PD1 is a dominant inhibitory receptor responsible for T cell exhaustion in TME. Several groups have attempted to convert the PD1 signal into a stimulatory one by fusing extracellular PD1 components with stimulatory intracellular domains from other molecules, particularly CD28. Prosser et al generated a human chimeric receptor called PD1:CD28 which contains the PD-1 extracellular portion (AA1-155) fused to the stalk/transmembrane/cytoplasmic tail of CD28 (AA141-220).24 The cysteine (AA141) in the CD28 stalk region required for homodimerization was preserved. In vitro, this human PD1:CD28 was shown to respond to programmed death-ligand 1 (PD-L1)-expressing tumor cells and transduce activation signals through the chimeric receptor to augment CD8+ T cell proliferation, cytokine production and cytotoxic function. Using human tumor cell lines in a xenograft mouse model, Liu et al showed that the PD1:CD28 receptor could be used with different CARs to boost CAR T cell activity, in aspects of tumor killing, cytokine secretion, infiltration and expansion in tumor, and downregulation of PD1 and TIM3.25 Ankri et al used a larger PD1 extracellular portion (AA1-165) fused to just the transmembrane domain and cytoplasmic tail of CD28 (AA153-220), forming a human chimeric receptor they called PD1/28.26 PD1/28 worked efficiently to translate the PD-L1-binding signal to activation signals in T cells, indicating that CD28 AA141 cysteine-mediated dimerization is not absolutely needed for the chimeric receptor function. Importantly, PD1/28 significantly assisted T cells expressing tumor reactive TCR DMF4 to proliferate and control tumor growth in a xenograft mouse model. Schlenker et al compared the performance of PD1:CD28 and PD1/28 and found no significant difference between their ability to augment T cell cytokine secretion or signaling from the synthetic receptors. Interestingly, both receptors promoted the responses of low-avidity T cells resulting in enhanced tumor cell killing. Further, responses were comparable to those of high-avidity T cells and without the need to alter TCR affinity, a finding which allows the low-avidity T cells previously thought to be therapeutically inefficient to be reconsidered for T cell-based cancer therapy. In human melanoma xenograft and murine HCC models, PD1/28 receptor augmented intratumoral T cell proliferation and shifted the cytokine balance of tumor-infiltrating lymphocytes (TILs) towards one that favored antitumor activity, thus arguing for their potential applications in solid tumors.27 Kobold et al compared a panel of murine PD1 and CD28 chimeric receptor designs, and found their PD1-transmembrane construct (PTM) containing the PD1 extracellular and transmembrane domain (AA1-190) and CD28 intracellular domain (AA178-218) was superior to murine equivalents of the PD1:CD28 and PD1/28 constructs, which contain the CD28 transmembrane domain.28 It remains to be seen if the enhanced performance of PTM also enhances activity of human T cells.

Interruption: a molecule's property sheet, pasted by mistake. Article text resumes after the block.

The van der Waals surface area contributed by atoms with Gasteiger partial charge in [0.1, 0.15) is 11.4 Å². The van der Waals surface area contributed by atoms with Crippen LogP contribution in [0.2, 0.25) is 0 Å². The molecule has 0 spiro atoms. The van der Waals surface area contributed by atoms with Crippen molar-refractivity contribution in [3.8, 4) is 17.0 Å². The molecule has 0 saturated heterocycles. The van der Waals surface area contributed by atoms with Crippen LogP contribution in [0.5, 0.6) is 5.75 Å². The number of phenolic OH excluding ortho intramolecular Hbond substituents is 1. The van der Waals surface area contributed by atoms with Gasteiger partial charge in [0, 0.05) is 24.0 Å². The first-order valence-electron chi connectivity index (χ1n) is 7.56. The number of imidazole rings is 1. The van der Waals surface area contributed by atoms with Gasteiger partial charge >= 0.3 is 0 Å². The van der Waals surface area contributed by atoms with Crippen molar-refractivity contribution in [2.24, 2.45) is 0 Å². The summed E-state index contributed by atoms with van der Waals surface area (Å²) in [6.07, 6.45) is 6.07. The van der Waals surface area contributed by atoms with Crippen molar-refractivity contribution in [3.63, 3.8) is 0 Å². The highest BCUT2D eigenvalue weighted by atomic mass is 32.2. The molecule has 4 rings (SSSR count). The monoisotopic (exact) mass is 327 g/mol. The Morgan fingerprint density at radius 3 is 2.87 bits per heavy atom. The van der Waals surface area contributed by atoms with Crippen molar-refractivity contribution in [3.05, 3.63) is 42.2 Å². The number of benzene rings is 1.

Besides CD28, the stimulatory domain of 4-1BB has also been explored as an addition to chimeric PD1 receptors. The first attempt to add a 4-1BB domain (AA214-255) to the PD1/28 receptor by Ankri et al failed due to minimal surface expression of the PD1/28/BB construct,26 but by inserting flexible G4S linkers between functional units, Tang et al generated a functional PD1:CD28:4-1BB receptor, which contains PD1 (AA1-167), CD28 (AA141-220) and 4-1BB (AA214-255).29 Without concurrent expression of a tumor-reactive CAR or TCR, the PD1:CD28:4-1BB receptor alone could efficiently direct human T cells to kill PD-L1-expressing tumor cells and control tumor growth in vivo in humanized mice.